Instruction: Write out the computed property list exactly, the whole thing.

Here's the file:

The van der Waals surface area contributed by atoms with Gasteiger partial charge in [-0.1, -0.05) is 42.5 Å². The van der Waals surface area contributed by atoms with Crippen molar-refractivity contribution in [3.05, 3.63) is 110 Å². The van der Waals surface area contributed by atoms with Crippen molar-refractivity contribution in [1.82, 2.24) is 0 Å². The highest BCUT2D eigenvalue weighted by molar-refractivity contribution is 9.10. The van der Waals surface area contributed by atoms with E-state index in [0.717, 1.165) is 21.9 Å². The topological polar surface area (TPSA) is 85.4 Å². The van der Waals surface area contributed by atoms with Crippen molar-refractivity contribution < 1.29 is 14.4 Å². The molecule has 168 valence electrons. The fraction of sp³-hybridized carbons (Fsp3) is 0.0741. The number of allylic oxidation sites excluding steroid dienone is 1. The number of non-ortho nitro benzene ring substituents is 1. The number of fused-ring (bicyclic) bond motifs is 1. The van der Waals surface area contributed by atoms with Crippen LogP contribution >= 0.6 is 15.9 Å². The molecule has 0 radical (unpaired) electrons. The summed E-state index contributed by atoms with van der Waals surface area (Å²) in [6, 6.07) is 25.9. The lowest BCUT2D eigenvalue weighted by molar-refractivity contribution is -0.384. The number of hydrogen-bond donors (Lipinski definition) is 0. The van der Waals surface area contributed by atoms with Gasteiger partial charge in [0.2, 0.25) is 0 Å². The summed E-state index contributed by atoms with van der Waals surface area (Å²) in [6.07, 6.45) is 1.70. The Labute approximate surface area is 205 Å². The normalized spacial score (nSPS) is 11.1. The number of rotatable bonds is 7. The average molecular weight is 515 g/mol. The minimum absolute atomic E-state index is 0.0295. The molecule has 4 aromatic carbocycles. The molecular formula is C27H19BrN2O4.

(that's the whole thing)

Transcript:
The van der Waals surface area contributed by atoms with Gasteiger partial charge in [-0.1, -0.05) is 42.5 Å². The van der Waals surface area contributed by atoms with Crippen molar-refractivity contribution in [3.05, 3.63) is 110 Å². The van der Waals surface area contributed by atoms with Crippen molar-refractivity contribution in [1.82, 2.24) is 0 Å². The highest BCUT2D eigenvalue weighted by molar-refractivity contribution is 9.10. The van der Waals surface area contributed by atoms with E-state index in [0.717, 1.165) is 21.9 Å². The topological polar surface area (TPSA) is 85.4 Å². The van der Waals surface area contributed by atoms with Crippen molar-refractivity contribution < 1.29 is 14.4 Å². The molecule has 168 valence electrons. The fraction of sp³-hybridized carbons (Fsp3) is 0.0741. The number of allylic oxidation sites excluding steroid dienone is 1. The number of non-ortho nitro benzene ring substituents is 1. The number of fused-ring (bicyclic) bond motifs is 1. The van der Waals surface area contributed by atoms with Crippen LogP contribution >= 0.6 is 15.9 Å². The molecule has 0 radical (unpaired) electrons. The summed E-state index contributed by atoms with van der Waals surface area (Å²) in [6, 6.07) is 25.9. The lowest BCUT2D eigenvalue weighted by molar-refractivity contribution is -0.384. The number of hydrogen-bond donors (Lipinski definition) is 0. The van der Waals surface area contributed by atoms with Gasteiger partial charge in [0.2, 0.25) is 0 Å². The summed E-state index contributed by atoms with van der Waals surface area (Å²) in [6.07, 6.45) is 1.70. The Labute approximate surface area is 205 Å². The normalized spacial score (nSPS) is 11.1. The number of rotatable bonds is 7. The average molecular weight is 515 g/mol. The minimum absolute atomic E-state index is 0.0295. The molecule has 4 aromatic carbocycles. The molecular formula is C27H19BrN2O4.